fredag 29 september 2006

Capitalist - Socialist: the false dichotomy

Are you a "Socialist" or a "Capitalist"?. There is a serious problem of definition. Strictly speaking, a "capitalist" is simply someone who uses capital. And "Capital" is nothing more than goods used for production or in course of production - such as a craftman's tools or a shopkeeper's stock.

The term "Capitalism" as generally used describes a system characterised by (1) free markets in goods and labour, (2) private ownership of land free of obligation to the community. It is possible to have the first without the second, as it is the second which gives rise to inequality and a perceived need for "protection" and"redistribution".

Socialism misses the point, as its advocates rarely question why wealth is not distributed in the first instance. What it then gives us is bureaucratic control, either by brutal methods as in communist systems or by softer systems as in Western Europe. Either way, the results are bad for people, it is just that the communist system has the larger body count; Social Democracy is benign and slow-acting, but still contains the seeds of its own destruction. The good news here is that where wealth has been redistributed by social democratic policies, there is still an opportunity to avoid throwing away the baby with the bathwater.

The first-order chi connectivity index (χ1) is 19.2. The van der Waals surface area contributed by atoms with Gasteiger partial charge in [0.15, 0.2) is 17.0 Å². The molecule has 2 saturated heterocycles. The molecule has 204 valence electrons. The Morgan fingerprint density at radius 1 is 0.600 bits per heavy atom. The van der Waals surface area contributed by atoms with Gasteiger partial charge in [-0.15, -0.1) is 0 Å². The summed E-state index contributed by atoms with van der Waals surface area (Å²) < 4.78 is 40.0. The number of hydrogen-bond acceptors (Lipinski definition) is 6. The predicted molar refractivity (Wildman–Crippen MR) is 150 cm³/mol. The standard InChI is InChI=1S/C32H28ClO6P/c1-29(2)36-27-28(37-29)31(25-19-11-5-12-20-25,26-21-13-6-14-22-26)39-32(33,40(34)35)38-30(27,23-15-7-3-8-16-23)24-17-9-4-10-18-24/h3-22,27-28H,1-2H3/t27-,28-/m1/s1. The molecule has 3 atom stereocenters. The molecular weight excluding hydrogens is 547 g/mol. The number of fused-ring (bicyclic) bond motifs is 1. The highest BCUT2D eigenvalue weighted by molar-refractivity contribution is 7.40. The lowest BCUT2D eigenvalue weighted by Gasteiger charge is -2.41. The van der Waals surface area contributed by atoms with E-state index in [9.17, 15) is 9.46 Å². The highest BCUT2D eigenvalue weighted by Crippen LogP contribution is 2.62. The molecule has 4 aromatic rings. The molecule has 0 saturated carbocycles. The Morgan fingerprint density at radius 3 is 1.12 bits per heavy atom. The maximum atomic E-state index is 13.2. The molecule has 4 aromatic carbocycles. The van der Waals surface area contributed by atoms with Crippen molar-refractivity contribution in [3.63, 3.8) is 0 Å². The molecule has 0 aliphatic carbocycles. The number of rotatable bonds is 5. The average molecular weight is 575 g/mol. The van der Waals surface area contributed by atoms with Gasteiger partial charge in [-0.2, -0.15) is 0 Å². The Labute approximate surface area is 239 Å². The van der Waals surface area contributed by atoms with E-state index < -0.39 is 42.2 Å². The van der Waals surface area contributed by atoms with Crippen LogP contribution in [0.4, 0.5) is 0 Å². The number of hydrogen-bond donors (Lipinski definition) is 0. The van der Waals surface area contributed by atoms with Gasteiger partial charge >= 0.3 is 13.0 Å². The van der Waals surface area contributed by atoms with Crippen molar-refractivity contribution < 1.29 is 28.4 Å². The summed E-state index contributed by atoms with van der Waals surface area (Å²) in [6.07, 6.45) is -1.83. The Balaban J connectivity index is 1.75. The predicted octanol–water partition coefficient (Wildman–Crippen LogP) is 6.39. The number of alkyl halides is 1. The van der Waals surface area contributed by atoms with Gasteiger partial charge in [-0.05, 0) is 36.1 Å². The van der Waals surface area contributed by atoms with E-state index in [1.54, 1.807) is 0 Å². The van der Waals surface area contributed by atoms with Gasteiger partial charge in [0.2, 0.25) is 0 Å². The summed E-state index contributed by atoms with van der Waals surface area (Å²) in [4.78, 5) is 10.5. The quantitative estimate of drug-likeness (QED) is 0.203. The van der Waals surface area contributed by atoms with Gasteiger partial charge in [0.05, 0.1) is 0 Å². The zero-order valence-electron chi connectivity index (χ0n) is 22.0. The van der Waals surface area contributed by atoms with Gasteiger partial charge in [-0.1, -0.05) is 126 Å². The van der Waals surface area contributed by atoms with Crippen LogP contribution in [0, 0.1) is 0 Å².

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Cardinal Cormac Murphy O'Connor

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